Aston Martin is reportedly reaching out to candidates to replace Amedeo Felisa as the company’s chief executive officer, potentially setting the business up to have its fourth CEO in four years. Felisa has headed the UK-based automaker since May of 2022 and inherited a situation where the business was already taking on sizable amounts of debt annually.
The company’s share price has also been trending downward since 2018, though it has remained mostly flat since October of 2022.
Management reported £1.1 billion in revenue in 2018. But it had dropped to just £612 million by the end of 2020. In December 2022, that figure had come back up to £1.4 — making it seem as though the hard times were the result of economic issues created via the global response to COVID-19. However, Aston Martin failed to turn this into profitability and was staking sustained losses, which included taking on £495 million in debt for 2022.
The company attributed the loss to global supply chain troubles and the fact that it had been spending big on new models, including some all-electric vehicles. By November of 2023, Aston Martin reported an adjusted operating loss of £48.4 million for its Q3 results and a net revenue of £362 million. While the company signaled this as a turnaround for the brand, it still ended the quarter rolling back sales estimates and confirmed negative cash flow of £78.5 million. Some of the newer models weren’t selling at target volumes and the company suggested an equity raise could take place early in 2024.
From the looks of things, Aston has managed to solve some problems while others manifest and has ultimately had to temper shareholder expectations. The current hope seems to be that the brand’s newer products will see improved sales as production ramps up. But the fact that it’s hunting for a new CEO would seem to indicate the plan isn’t universally appreciated. That said, Felisa is now 77 and may be seeking retirement. However, even if that’s not the case, it’s likely that’ll be the excuse given when the management change takes place.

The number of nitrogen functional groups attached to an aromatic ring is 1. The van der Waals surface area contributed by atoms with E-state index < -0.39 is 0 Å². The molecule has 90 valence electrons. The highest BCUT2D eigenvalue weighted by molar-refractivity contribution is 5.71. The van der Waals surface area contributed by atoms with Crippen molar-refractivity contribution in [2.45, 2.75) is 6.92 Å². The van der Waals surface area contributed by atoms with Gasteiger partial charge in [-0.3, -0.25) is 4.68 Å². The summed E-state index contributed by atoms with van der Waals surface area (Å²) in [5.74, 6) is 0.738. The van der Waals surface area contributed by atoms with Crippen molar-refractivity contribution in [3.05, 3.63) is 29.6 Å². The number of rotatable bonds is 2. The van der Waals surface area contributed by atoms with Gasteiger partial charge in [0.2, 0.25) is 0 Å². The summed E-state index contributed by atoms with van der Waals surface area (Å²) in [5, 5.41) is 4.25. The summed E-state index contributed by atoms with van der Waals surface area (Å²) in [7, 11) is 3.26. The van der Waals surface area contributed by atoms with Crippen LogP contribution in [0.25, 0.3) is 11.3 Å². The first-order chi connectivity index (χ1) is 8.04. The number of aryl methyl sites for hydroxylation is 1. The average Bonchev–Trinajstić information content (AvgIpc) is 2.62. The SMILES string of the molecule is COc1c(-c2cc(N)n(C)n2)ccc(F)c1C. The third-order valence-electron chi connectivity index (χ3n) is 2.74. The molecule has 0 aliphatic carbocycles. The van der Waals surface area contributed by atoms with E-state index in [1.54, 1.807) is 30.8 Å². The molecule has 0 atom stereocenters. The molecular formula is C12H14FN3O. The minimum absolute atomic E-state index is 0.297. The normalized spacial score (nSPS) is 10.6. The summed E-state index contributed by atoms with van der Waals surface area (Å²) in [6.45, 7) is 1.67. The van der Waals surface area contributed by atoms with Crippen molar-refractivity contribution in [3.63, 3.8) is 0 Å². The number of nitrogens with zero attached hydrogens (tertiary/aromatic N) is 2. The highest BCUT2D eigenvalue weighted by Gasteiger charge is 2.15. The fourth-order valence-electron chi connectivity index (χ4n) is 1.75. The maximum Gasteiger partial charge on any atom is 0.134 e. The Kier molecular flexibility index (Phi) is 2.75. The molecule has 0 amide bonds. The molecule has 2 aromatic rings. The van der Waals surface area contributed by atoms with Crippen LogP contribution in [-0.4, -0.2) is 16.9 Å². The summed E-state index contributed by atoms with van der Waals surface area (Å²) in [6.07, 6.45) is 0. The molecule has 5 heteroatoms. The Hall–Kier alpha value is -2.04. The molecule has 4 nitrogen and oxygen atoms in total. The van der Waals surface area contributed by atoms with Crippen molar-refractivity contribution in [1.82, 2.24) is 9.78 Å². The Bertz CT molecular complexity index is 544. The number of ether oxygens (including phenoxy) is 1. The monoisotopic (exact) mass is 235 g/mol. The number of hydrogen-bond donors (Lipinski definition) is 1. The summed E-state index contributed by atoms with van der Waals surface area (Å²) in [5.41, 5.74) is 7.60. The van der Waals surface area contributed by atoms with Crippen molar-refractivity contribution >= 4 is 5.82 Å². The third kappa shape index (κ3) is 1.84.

Executive Chairman Lawrence Stroll has already “cycled through” CEOs, according to reporting from Bloomberg:
Executive Chairman Lawrence Stroll has contacted current and former heads of other luxury auto manufacturers to gauge interest in the role, according to people familiar with the matter, who asked not to be identified because the conversations were private.
An Aston Martin spokesperson declined to comment. The company’s shares dropped as much as 4 [percent] as of 12:25 p.m. Tuesday in London. The stock has slumped 54 [percent] since the end of July.
Stroll, 64, tapped Felisa to be CEO in May 2022, replacing former Mercedes-AMG boss Tobias Moers, who spent less than two years in the job. His predecessor, Andy Palmer, left months after Stroll rescued Aston Martin in early 2020.
Aston Martin’s search is no surprise given that Felisa — who initially retired from Ferrari NV in 2016 — was “always a temporary solution,” Bloomberg Intelligence analyst Michael Dean said in a report.
While its share price took a dive in 2018, Stroll reeled in new investors and even brought the Aston Martin name back to Formula One (as a distinct entity) after a 61-year absence. However, some of the new shareholders that have emerged since 2022 have been somewhat controversial. Entities like Saudi Arabia’s Public Investment Fund and China’s Zhejiang Geely Holding Group have deep pockets. But critics have wondered how wise it is to join with them when global tensions appear to be growing.
Some have even faulted Stroll with mismanagement, often citing Aston Martin’s rotating list of CEOs as evidence. However, Stroll didn’t take leadership until after the company’s financial issues reached a breaking point in 2020. It hardly seems fair to place full ownership of the corporate woes upon his shoulders.
His father, Leo Strulovitch, imported European luxury brands (e.g. Pierre Cardin and Ralph Lauren) into Canada before Lawrence took over the business. He then worked with Asian investors to expand Ralph Lauren, Tommy Hilfiger and Michael Kors worldwide. Nepotism aside, Stroll’s background in luxury goods seemed like a good fit for Aston Martin.
Sadly, it doesn’t appear to have been enough to solve the automaker’s many problems. For 2024, Aston Martin has already tempered delivery estimates on the DB12 and has more recently been hinting that could be the case for its entire lineup, even if it doesn’t blame suppliers this time around.
“The DB12 production ramp up was temporarily affected as supplier readiness and integration of the new EE platform that supports the fully redeveloped infotainment system was delayed,” Aston Martin said in its earnings report from November.
The company has declined to comment on any prospective management shakeup. But it’s also going to have to release another financial report soon that will outline the entirety of 2023. Depending on how that goes, the business may be forced into explaining the matter while it outlines what it’s going to do about its finances moving forward.
[Image: Aston Martin]
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